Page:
Everything you need to know about Omotenashi, the art of Japanese Hospitality!
The Japanese people are proud of their country and culture. One of the top things they take pride in is ‘omotenashi’ (おもてなし). This is a Japanese concept that’s identified as ‘hospitality’. It’s deeply ingrained in Japanese culture and it’s something the rest of the world looks up to Japan for.
This top quality customer service and overall hospitality is prominent in all aspects of the culture. You’ll definitely experience it when you travel here. If you’re planning to work in Japan, especially in the customer service line, you would also be expected to adopt omotenashi. You’ve come to the right place if you don’t know exactly what it is. In this article, we’ll cover the definition of omotenashi, how it came about and how it’s different from regular customer serivice!
What is omotenashi?
As we mentioned earlier, omotenashi refers to Japanese hospitality. This word became popular when it was used in the Tokyo 2020 Olympics candidate speech. Omotenashi is extremely prominent in customer service where staff pay extensive attention to detail and be at the beck and call of guests’ needs.
One simple example is shop workers bowing to customers as they walk in or out of a store to thank them for coming to the store. Even if they didn’t buy anything, it’s part of Japanese culture to show the utmost level of respect and politeness to customers.
However, the translation to ‘hospitality’ is such a loose translation as its meaning runs far deeper. Omotenashi is not just hospitality and impeccable customer service – it’s a way of life of the Japanese people. You’re focused on providing the best, regardless of what the situation is. This form of Japanese language is one that’s highly respected and abided by by all locals.
The origins of omotenashi
So, when did this concept of omotenashi come into existence? It is said that the grandfather of Japanese tea ceremony, Sen no Rikyū (1522-1591), was the one that established this Japanese hospitality. The great tea master started the tradition of chado (茶道), which translates to “tea ceremony”. In a tea ceremony, every experience is “ichigo ichie” (一期一会), to mean “once in a lifetime experience”. He said:
“Because life is full of uncertainty, one must engrave in his heart the events of the day as if there is no tomorrow. Today’s tea ceremony is a once in a lifetime experience, and one, along with his guests, must wholeheartedly approach the meeting with sincerity.”
Sincerity for the host is going through immense preparation so that the guests can have the most memorable experience possible. Preparation can take up to a year to prepare for a single tea ceremony. Flowers are picked properly, and so are the tea set, hanging scrolls and confections to match with seasons and guest preferences. If these parts aren’t perfect, the host will search high and low until they find the perfect match. Most tea masters agree that while this is the most difficult aspect, it’s also the most creative and interesting part of the process.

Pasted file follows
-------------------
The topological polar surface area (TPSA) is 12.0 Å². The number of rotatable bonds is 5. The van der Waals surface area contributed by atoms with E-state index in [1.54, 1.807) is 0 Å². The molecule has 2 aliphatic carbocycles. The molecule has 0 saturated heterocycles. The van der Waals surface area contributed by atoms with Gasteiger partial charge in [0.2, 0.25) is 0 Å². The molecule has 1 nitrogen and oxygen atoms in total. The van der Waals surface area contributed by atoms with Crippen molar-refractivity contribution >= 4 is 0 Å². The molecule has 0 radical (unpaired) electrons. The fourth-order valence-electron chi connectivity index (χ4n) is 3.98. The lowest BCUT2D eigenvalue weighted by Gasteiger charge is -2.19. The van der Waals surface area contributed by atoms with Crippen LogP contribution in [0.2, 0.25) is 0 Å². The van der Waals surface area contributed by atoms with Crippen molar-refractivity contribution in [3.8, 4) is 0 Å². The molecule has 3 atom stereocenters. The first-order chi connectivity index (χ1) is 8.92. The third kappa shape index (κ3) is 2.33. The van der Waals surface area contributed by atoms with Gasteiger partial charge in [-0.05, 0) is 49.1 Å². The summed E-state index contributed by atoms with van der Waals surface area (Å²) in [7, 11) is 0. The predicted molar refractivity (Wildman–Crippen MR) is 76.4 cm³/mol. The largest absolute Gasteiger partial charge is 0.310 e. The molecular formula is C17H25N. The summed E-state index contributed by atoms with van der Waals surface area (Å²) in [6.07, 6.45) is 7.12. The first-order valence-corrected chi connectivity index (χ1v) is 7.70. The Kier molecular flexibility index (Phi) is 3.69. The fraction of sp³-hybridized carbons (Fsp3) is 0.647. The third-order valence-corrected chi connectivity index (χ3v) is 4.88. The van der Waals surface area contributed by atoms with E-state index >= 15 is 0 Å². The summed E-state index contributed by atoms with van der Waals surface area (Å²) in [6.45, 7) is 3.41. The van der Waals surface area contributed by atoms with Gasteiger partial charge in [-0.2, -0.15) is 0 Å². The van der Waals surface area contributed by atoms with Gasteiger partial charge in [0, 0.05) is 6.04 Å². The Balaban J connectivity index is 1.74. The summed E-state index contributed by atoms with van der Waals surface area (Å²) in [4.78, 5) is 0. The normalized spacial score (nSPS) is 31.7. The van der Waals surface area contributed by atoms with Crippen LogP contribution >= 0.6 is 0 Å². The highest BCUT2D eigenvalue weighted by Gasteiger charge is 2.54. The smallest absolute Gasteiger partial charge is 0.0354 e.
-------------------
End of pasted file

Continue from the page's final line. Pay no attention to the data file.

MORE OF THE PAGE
Omotenashi in the tea ceremony doesn’t stop there. Preparation of the tea in front of guests is also crucial. This involves cleaning cups performed in a ceremonial way to show their honesty and transparency.
One of the roots of the word “omotenashi” is the phrase “omote-ura nashi”. This can be literally translated to “there is no front or back”. This means that guests are provided with genuine hospitality from the heart. Another root of the word is from a phrase that means “to accomplish through both conceptual and physical objects.” This combination, of decoration and intention, provides the best set up for the guests.
Now in the present day, omotenashi is present in life encounters. Everything from customers treating guests to how one invites a guest to their home and how business partners treat each other.
Omotenashi vs service
Outside of Japan, service refers to the relationship between the service provider and the customer. It’s like a transaction between two parties, sometimes involving service fees and monetary returns.
Japanese omotenashi is nothing like that. Service elsewhere is expected to get something in return. Omotenashi is done without expecting anything in return. It’s genuine from the soul. Japanese people are not providing Japanese hospitality for tips or charges.
Another difference is that omotenashi is sometimes not as visible as service. It can frequently be intangible. It’s similar in the things done as it is in the things not done. For example, omotenashi needs no recognition. Service outside of Japan might be a topic raised to the customer to remind them they are getting customer service, whereas in Japanese hospitality, it’s the opposite. It’s best to not mention it blatantly, or at all.
More to omotenashi
Omotenashi doesn’t just stop at customer service. It extends way past that. The wet towel you get when you enter a restaurant is part of that. That toothpick packaged together with that disposable chopsticks is also part of omotenashi. When a worker slips an ice pack into the box they’ve packed your cake with, that’s also part of omotenashi.
Even the smallest of actions that would usually go unnoticed are part of omotenashi. Sometimes you would have to really look for it to figure out what is considered Japanese hospitality or not!
Don’t be surprised by Japanese hospitality!
When you come to Japan for the first time, don’t be surprised if you are on the receiving end of omotenashi. Don’t think you need to tip the worker. They’re doing all of that because it’s part of their culture, and they’re happy to do it. All you can do is treat them with the same respect they give you. Omotenashi is beautiful, and you can only truly feel its beauty when you experience it.
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